Another feature incorporated into the surgical stapling instrument of the present invention is the staple contacting configuration of staple forming plate 31. As best seen in FIG. 21, staple forming plate 31 incorporates two staple forming fingers 95, each of which incorporate a leading edge 96, a side edge 98 lying in a plane substantially perpendicular to lead edge 96, and beveled edge 97 interconnecting edges 96 and 98. In addition, staple forming plate 31 incorporates a key-hole shaped relief zone 99 positioned between forming fingers 95.

In operation, it has been found that staple 29A can be contro-lably advanced into each and every partially formed position as staple 29A moves from complete contact with edge 96 to complete contact with beveled edge 97, as shown in FIGS. 15, 17 and 19. However, when staple 29A is in the position shown in FIG. 19, with staple 29A contacting the juncture between beveled edge 97 and side edge 98, staple forming plate 31 can no longer be controllably advanced. Instead, plate 31 moves quickly from the position shown in FIG. 19 to the fully staple-formed position shown in FIG. 21. In addition, the configuration of fingers 95 with its beveled edges 97 reduces the forces needed to form staple 29A, thereby further enhancing the usability of surgical stapling instrument 20.

As a result of this construction, the user is assured that staple 29A is incapable of being partially formed into a configuration which could allow staple 29A to exit through portal 81. Instead, the formation of staple 29A can be completely controlled and slowly achieved through all stages until staple 29A is almost ready to exit through portal 81 of housing 21. However, when fully clenched formation is imminent, staple forming plate 31 quickly advances downwardly, completely forming staple 29A into the desired configuration. As a result of this construction, the present invention attains repeatability and the prevention of jamming, staple locking, or embedment of partially formed staples.

Another feature incorporated into the surgical stapling instrument of the present invention is the incorporation of relieved side edges 100 on both sides of staple forming plate 31. By incorporating relieved side ecges 100, with the relief zone not employed for clearance of internal components, a staple tip entry zone is achieved, into which the tips of staple 29B are capable of advancing during the upward movement of staple forming plate 31 after the previous staple has been fully clenched and actuating force has been removed.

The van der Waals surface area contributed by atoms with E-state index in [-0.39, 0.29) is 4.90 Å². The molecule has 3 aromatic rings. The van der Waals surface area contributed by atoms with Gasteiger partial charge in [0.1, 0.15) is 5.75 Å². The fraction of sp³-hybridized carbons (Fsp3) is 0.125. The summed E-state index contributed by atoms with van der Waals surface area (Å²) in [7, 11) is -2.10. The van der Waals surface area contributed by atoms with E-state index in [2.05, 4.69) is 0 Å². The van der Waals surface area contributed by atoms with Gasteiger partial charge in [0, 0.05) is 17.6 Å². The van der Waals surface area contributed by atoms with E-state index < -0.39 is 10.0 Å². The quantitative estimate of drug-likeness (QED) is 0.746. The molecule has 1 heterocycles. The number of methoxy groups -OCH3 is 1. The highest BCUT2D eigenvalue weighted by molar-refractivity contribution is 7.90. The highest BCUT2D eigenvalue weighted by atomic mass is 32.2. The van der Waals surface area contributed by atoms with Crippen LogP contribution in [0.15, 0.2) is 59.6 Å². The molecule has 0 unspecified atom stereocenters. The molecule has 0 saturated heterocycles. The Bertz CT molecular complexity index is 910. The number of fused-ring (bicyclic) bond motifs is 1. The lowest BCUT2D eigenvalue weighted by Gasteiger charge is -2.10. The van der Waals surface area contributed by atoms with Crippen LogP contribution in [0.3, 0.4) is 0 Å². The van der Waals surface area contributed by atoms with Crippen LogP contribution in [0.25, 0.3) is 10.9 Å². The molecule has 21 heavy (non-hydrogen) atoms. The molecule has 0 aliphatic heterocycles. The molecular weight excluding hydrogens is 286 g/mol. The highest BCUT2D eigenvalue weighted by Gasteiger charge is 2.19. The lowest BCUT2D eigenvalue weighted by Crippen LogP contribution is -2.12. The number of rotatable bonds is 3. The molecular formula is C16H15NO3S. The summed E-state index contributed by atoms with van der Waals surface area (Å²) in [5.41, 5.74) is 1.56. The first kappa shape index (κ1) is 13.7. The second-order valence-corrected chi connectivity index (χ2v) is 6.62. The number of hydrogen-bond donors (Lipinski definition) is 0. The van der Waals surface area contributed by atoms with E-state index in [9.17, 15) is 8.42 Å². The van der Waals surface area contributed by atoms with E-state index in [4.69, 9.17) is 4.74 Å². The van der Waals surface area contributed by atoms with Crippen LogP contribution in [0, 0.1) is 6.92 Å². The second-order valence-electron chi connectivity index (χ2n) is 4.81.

As shown in FIGS. 21 and 22 by the phantom drawing of staple 29B, the tips of staple 29B are capable of moving forwardly into the entry zone created by relieved side edges 100 of staple forming plate 31 before the crown portion of staple 29B is capable of being pushed onto staple forming platform 80. This forward movement of the tips of staple 29B occurs as soon as staple forming plate 31 moves upwardly, back towards its original unactuated position. This staple movement is caused by the inside surface of plate 31 frictionally contacting the crown portion of staple 29B, as plate 31 moves upwardly. This sliding contact causes staple 29B to pivot, with the tips thereof moving forwardly.

Consequently, by providing tip entry zones formed by relieved side edges 100, the tips of staple 29B are capable of entering this zone, thereby being present in the desired location, prior to having the crown of staple 29B forced onto platform 80. As a result, added assurance is provided that the staple resting on platform 80 is in the precise position required for complete trouble-free formation and embedment in the skin or fascia of the patient. In this way, repeatability of the surgical instrument of the present invention is further enhanced, while unwanted jamming is prevented.